EU urges Trump to stick to nu­clear deal with Iran

Pretoria News - - WORLD -

BRUS­SELS: EU pow­ers yes­ter­day urged US Pres­i­dent Don­ald Trump to en­dorse a key nu­clear agree­ment with Iran, say­ing the deal is es­sen­tial for in­ter­na­tional se­cu­rity.

The for­eign min­is­ters of Bri­tain, France and Ger­many threw their weight be­hind the pact lim­it­ing Iran’s nu­clear am­bi­tions and in­sisted that the Is­lamic Repub­lic is re­spect­ing it.

“There is no in­di­ca­tion to­day that could call into doubt Ira­nian re­spect of the agree­ment,” French For­eign Min­is­ter Jean-Yves Le Drian told re­porters in Brus­sels, af­ter a meet­ing be­tween the Euro­peans and their Ira­nian coun­ter­part Javad Zarif.

Le Drian called on all par­ties to up­hold the agree­ment, not­ing that “our Amer­i­can al­lies should re­spect it as well. There is no par­tic­u­lar rea­son for any rup­ture”.

Un­der the ac­cord, Iran slowed its nu­clear pro­gramme in ex­change for an eas­ing of in­ter­na­tional eco­nomic sanc­tions. Trump is ex­pected to de­cide to­day whether to ex­tend the sanc­tions re­lief or re-im­pose the re­stric­tions his pre­de­ces­sor, Pres­i­dent Barack Obama, sus­pended two years ago.

Bri­tish For­eign Sec­re­tary Boris John­son also noted that no one had put for­ward a plan that might be as ef­fec­tive in curb­ing Iran’s nu­clear am­bi­tions. “It’s in­cum­bent on those who op­pose the (deal) re­ally to come up with that bet­ter so­lu­tion, be­cause we haven’t seen it so far,” he said.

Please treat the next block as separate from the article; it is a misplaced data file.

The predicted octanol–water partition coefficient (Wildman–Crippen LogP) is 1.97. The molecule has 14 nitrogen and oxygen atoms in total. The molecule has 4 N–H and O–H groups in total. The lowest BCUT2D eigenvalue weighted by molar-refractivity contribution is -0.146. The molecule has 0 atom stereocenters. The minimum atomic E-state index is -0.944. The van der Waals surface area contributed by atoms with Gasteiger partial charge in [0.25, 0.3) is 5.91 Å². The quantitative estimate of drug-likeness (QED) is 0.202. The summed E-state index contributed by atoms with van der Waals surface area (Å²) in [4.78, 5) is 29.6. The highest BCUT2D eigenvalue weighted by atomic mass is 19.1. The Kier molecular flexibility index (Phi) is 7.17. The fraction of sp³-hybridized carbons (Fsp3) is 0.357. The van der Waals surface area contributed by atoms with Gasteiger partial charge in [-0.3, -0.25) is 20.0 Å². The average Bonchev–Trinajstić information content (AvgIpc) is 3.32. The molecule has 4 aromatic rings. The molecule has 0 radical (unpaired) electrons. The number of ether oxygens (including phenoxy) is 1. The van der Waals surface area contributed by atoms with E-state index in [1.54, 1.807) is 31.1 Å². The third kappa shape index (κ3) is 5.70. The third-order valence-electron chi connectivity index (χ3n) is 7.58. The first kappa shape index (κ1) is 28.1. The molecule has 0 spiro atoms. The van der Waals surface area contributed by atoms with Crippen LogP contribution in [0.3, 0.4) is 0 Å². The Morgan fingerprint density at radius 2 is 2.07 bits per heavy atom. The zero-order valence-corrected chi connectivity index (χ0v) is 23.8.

Of­fi­cials from ma­jor world pow­ers and Iran meet roughly ev­ery three to four months to as­sess im­ple­men­ta­tion of the deal, which is mon­i­tored by the world’s nu­clear watch­dog, the In­ter­na­tional Atomic En­ergy Agency.

The pact is un­der­pinned on the US side by a pres­i­den­tial waiver of nu­clear-re­lated sanc­tions on Iran’s cen­tral bank. US of­fi­cials and oth­ers fa­mil­iar with the ad­min­is­tra­tion’s de­lib­er­a­tions told AP Trump was likely to back the ac­cord for now but that he may pair his de­ci­sion with new, tar­geted sanc­tions on Ira­nian busi­nesses and peo­ple.

The re­stric­tions could hit some firms and in­di­vid­u­als whose sanc­tions were pre­vi­ously scrapped. This might test Tehran’s will­ing­ness to abide by its side of the bar­gain.

EU for­eign pol­icy chief Fed­er­ica Mogherini said that “unity is es­sen­tial to pre­serve a deal that is work­ing, that is mak­ing the world safer, that is pre­vent­ing a nu­clear arms race in the re­gion”.


Pro­test­ers chant slo­gans against the visit of Iran’s For­eign Min­is­ter Mo­ham­mad Javad Zarif, out­side the EU Coun­cil in Brus­sels, Bel­gium, this week. EU pow­ers yes­ter­day urged US Pres­i­dent Don­ald Trump to en­dorse a key nu­clear agree­ment with Iran, say­ing the deal was es­sen­tial for in­ter­na­tional se­cu­rity.

Newspapers in English

Newspapers from South Africa

© PressReader. All rights reserved.